Why Develop A Gratitude Practice

“Acknowledging the good that you already have in your life is the foundation for all abundance.”


Eckhart Tolle

This time of year can be rough — the holidays are over and the weather is bleak — but a small shift in mindset can dramatically change the day’s trajectory. And that isn’t just some “turn that frown upside-down” bs either.

Why it works

Not only have studies shown that practicing gratitude activates the feel-good neurotransmitter dopamine which can make you actually want to keep this practice going, but a regular gratitude practice also engages the brain’s hypothalamus which, long story short (and way over-simplified), maintains our equilibrium.

The bottom line is that a gratitude practice has a wide range of positive effects: From better sleep to quality relationships and mental strength, developing a regular gratitude practice is a simple way to improve your overall well-being and takes less time than hitting the gym or cooking a healthy meal. So why aren’t we doing it more often? (There’s a loaded question!) One reason: Because new habits take time and support.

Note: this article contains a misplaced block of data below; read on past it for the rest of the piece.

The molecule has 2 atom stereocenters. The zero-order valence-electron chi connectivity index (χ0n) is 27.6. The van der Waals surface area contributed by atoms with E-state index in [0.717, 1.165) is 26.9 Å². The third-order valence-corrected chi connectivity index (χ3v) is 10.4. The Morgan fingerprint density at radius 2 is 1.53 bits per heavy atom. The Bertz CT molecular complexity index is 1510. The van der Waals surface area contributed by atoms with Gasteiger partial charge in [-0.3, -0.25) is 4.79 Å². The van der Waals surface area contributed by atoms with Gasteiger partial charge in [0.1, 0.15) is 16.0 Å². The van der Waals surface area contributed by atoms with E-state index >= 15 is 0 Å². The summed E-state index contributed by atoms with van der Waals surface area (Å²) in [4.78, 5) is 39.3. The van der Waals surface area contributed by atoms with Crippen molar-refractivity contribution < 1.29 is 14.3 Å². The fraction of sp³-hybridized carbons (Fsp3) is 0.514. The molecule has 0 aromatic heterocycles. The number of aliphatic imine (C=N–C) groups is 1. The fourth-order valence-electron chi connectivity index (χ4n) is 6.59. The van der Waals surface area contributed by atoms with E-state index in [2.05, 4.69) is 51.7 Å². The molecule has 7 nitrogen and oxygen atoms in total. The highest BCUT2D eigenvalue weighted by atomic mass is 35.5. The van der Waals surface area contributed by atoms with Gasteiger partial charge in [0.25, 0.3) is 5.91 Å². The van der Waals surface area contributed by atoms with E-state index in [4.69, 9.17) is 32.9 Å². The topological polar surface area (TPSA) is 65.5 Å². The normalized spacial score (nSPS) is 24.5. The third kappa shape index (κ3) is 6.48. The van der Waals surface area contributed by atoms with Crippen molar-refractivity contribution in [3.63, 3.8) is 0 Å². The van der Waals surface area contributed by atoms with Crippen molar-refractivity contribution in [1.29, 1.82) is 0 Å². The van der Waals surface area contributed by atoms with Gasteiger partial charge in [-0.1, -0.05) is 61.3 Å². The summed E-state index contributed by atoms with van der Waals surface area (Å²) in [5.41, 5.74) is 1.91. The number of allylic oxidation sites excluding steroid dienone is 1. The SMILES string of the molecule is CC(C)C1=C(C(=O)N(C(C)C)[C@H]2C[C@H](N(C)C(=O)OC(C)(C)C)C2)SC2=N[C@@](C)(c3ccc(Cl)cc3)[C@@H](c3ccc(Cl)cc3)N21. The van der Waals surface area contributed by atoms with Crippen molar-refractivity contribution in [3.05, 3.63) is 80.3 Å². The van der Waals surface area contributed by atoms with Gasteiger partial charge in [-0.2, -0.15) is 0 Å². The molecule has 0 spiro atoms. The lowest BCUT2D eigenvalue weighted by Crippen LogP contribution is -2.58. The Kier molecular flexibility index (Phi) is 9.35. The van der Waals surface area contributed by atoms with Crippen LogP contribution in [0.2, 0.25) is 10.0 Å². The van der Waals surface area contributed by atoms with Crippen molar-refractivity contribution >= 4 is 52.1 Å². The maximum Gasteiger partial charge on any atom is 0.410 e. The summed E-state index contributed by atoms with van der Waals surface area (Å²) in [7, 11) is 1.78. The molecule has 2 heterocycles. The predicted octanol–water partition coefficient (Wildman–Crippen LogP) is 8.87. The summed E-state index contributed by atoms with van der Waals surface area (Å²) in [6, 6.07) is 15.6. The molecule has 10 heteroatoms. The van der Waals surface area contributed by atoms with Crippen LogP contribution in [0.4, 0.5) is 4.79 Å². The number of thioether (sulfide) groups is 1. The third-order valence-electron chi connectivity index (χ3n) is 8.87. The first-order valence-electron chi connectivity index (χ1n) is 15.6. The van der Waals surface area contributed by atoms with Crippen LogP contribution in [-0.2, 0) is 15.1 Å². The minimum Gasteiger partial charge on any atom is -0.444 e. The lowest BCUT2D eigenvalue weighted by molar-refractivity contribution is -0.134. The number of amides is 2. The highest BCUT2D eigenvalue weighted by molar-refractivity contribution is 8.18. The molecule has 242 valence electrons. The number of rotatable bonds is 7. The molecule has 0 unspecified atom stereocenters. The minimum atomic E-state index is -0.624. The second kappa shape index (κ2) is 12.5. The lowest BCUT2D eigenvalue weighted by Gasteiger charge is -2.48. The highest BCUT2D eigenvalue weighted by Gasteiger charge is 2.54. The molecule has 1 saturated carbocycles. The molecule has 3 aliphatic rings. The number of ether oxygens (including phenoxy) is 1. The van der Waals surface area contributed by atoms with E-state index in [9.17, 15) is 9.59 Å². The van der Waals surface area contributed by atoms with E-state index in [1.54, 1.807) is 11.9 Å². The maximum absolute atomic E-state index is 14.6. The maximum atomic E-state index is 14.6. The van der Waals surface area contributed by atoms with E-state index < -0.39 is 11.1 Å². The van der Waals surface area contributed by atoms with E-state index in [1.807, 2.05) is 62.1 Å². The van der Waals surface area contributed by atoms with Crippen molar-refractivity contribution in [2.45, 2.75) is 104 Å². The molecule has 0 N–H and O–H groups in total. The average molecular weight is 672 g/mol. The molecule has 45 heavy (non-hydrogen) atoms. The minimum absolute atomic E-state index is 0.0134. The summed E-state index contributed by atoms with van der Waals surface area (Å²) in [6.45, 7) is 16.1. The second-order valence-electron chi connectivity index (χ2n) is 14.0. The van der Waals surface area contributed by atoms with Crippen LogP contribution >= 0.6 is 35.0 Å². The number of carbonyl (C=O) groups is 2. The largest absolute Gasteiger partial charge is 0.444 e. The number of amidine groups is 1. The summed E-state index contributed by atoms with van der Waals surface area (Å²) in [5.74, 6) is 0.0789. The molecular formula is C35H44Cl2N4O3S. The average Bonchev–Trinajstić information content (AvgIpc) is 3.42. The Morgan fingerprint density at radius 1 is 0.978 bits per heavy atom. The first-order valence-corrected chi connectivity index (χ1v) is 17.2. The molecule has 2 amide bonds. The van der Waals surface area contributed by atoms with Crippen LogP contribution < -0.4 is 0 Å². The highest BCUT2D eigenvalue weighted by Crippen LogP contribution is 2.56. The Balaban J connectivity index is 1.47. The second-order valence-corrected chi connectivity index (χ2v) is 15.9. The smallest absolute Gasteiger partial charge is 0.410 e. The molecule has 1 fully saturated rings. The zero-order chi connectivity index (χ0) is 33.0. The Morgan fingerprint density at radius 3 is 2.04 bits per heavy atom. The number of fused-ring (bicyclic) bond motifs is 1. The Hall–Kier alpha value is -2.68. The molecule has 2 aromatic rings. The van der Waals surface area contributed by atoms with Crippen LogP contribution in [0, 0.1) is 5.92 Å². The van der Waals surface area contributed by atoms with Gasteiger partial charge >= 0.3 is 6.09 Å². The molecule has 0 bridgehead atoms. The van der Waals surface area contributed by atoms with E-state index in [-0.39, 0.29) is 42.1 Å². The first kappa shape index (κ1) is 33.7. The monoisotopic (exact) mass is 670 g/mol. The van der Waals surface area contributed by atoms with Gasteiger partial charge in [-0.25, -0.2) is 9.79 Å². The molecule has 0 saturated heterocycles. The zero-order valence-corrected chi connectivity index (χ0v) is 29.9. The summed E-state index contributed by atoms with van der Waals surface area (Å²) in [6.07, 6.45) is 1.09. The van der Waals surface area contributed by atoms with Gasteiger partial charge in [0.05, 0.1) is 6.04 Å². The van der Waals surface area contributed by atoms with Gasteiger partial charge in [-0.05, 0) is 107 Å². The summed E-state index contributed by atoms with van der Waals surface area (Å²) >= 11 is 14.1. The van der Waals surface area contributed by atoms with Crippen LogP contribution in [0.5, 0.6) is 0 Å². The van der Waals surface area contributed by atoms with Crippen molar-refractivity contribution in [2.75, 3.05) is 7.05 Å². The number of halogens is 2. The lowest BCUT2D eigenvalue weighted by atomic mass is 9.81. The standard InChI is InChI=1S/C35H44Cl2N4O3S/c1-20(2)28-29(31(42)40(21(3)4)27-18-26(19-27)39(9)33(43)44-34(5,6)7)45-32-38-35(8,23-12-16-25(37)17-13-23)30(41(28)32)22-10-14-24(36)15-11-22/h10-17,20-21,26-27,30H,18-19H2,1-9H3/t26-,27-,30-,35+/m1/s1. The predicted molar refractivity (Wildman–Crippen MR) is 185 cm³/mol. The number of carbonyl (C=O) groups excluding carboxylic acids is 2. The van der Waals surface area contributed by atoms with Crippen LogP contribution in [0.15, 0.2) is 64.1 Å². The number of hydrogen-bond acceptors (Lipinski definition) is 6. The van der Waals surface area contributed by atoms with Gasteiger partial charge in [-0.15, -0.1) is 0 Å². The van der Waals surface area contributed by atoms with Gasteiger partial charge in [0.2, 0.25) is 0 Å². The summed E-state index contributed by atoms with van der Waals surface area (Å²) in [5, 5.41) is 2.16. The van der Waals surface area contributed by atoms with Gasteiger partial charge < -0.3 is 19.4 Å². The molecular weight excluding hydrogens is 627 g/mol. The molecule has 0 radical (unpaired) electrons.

How to start your gratitude practice

Starting something new is always easiest when attached to a well established existing routine. Can you pause for gratitude before your morning coffee or a meal? Or on your way to/from work?

There’s no wrong way to practice gratitude. Pausing for a quiet moment of reflection works just as well as grabbing your favorite notebook and pen to journal. What’s most important is that this new part of your day is something you look forward to and doesn’t feel daunting. Keep it casual, but stay disciplined. You’re well on your way.

If you’re in need of inspiration for how to express gratitude, check out my 24 day challenge on Instagram (@outlookgoodfeelgood) to get started!

Gratitude Prompts: